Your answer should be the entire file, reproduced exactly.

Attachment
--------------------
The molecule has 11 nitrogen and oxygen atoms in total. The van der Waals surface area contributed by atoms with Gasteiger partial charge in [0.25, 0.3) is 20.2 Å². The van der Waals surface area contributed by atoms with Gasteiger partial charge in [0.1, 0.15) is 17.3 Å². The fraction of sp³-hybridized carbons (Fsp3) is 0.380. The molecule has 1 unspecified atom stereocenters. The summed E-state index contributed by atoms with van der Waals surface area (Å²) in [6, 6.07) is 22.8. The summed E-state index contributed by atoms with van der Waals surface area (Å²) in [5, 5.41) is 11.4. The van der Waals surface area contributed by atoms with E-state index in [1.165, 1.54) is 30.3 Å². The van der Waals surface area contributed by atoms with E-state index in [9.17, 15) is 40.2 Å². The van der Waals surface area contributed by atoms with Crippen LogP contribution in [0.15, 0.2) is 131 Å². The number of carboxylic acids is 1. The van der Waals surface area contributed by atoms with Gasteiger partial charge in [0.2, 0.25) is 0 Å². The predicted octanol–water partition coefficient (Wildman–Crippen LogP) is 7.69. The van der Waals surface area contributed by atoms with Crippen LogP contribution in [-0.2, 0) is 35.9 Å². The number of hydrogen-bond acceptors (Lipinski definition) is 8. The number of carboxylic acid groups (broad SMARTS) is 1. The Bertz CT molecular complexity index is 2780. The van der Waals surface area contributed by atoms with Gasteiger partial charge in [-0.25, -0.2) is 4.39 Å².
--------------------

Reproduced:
The molecule has 11 nitrogen and oxygen atoms in total. The van der Waals surface area contributed by atoms with Gasteiger partial charge in [0.25, 0.3) is 20.2 Å². The van der Waals surface area contributed by atoms with Gasteiger partial charge in [0.1, 0.15) is 17.3 Å². The fraction of sp³-hybridized carbons (Fsp3) is 0.380. The molecule has 1 unspecified atom stereocenters. The summed E-state index contributed by atoms with van der Waals surface area (Å²) in [6, 6.07) is 22.8. The summed E-state index contributed by atoms with van der Waals surface area (Å²) in [5, 5.41) is 11.4. The van der Waals surface area contributed by atoms with E-state index in [1.165, 1.54) is 30.3 Å². The van der Waals surface area contributed by atoms with E-state index in [9.17, 15) is 40.2 Å². The van der Waals surface area contributed by atoms with Crippen LogP contribution in [0.15, 0.2) is 131 Å². The number of carboxylic acids is 1. The van der Waals surface area contributed by atoms with Gasteiger partial charge in [0.2, 0.25) is 0 Å². The predicted octanol–water partition coefficient (Wildman–Crippen LogP) is 7.69. The van der Waals surface area contributed by atoms with Crippen LogP contribution in [-0.2, 0) is 35.9 Å². The number of hydrogen-bond acceptors (Lipinski definition) is 8. The number of carboxylic acid groups (broad SMARTS) is 1. The Bertz CT molecular complexity index is 2780. The van der Waals surface area contributed by atoms with Gasteiger partial charge in [-0.25, -0.2) is 4.39 Å².